When the body and brain are exhausted, the individual’s mood starts to slide down into normal. Often at this time, remorse, embarrassment and humiliation are common and sometimes overwhelming. Inevitibly depression takes over and the individual is full of self loathing and hopelessness. Suicide ideation or attempts happen at the bottom of the depressive stage, which mimics depression that is more common in society.
Psychosis, hallucinations and delusions may occur at either end of the spectrum.
Also, remember I’m talking generalities and clear, delineated stages, which isn’t how it happens. But I think it helps for understanding.
Treatment includes a regimen of psychotropic medication (drugs for the brain) and stress management. A friend of mine has this illness. As long as he is absolutely rigid about his sleep, exercise, nutrition and creative practices, he can live a productive and happy life. He has three teenaged children and is actively involved in their lives. He’s happily married too. But he is very clear, his mental health comes first. But remember, we don’t know where his illness lies on the continuum of mental health and illness. And his rigidity may not help the next person with BAD.
As always, people with this illness have a chemical imbalance in their brains that drives them to behave in ways that cause them and their loved ones embarrassment, shame and loss. But the next time you see someone behaving like this, say a prayer and send kind thoughts. If they could behave differently, they would.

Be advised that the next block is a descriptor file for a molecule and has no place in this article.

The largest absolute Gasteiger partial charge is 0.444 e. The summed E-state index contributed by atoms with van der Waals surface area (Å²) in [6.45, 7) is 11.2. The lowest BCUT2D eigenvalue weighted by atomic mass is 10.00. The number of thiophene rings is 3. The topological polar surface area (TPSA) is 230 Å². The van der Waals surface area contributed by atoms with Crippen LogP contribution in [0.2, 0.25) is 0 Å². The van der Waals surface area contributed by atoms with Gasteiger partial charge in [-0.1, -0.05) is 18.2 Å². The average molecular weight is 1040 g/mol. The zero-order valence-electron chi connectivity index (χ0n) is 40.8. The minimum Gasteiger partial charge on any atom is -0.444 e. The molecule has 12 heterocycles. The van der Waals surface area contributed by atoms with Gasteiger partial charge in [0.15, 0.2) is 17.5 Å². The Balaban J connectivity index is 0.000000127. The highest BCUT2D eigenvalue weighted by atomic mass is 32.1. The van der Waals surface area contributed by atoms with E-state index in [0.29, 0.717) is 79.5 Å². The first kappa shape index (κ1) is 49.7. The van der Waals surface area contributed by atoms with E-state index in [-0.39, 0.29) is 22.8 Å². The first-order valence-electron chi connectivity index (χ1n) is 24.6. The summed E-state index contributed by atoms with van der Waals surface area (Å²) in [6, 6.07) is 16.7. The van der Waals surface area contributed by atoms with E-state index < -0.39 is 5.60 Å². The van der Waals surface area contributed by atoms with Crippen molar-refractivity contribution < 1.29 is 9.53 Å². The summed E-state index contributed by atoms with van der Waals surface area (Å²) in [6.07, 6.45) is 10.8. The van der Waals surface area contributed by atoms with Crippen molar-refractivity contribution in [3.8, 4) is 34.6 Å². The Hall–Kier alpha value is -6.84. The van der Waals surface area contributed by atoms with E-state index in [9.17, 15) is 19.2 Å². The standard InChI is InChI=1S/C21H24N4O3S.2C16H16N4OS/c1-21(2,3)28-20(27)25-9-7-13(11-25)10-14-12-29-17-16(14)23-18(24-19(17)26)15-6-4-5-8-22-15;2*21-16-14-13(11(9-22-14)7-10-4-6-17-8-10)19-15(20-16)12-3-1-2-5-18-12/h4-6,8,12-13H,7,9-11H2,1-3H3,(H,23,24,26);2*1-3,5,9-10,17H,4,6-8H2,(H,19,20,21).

There is some thought that this illness can show up in children as young as six. But in this situation, the cycles are usually hourly and the mania is expressed as rage. The problem is that none of the meds used to treat adults have been approved for children.
Another friend has a little girl who put her fists through walls at seven. She had been expelled from school because when she cycled, they couldn’t protect her or the other students.
Diagnosis took a long time (in part because of the illness and in part because psyciatrists are often loath to ‘label’ someone so young). But eventually they found the right meds and she settled down, becoming a normal, sensitive, happy little girl. She was a different child. Truly an amazing turn-around.
After eighteen months, the physical side effects of the medication were more serious than the illness so she was taken off them. Within weeks she was behaving in the same old ways with one exception: this time she knew how different her behavior was and why the other kids called her crazy. And then, this gorgeous little girl actively tried to take her life not once but twice.
She is twelve now and going through adolesence while dealing with the disease which is subdued by meds but not controlled. Their home is difficult, at best. A prayer for them would be appreciated.
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Do you know anyone with this illness? Have you seen this behavior?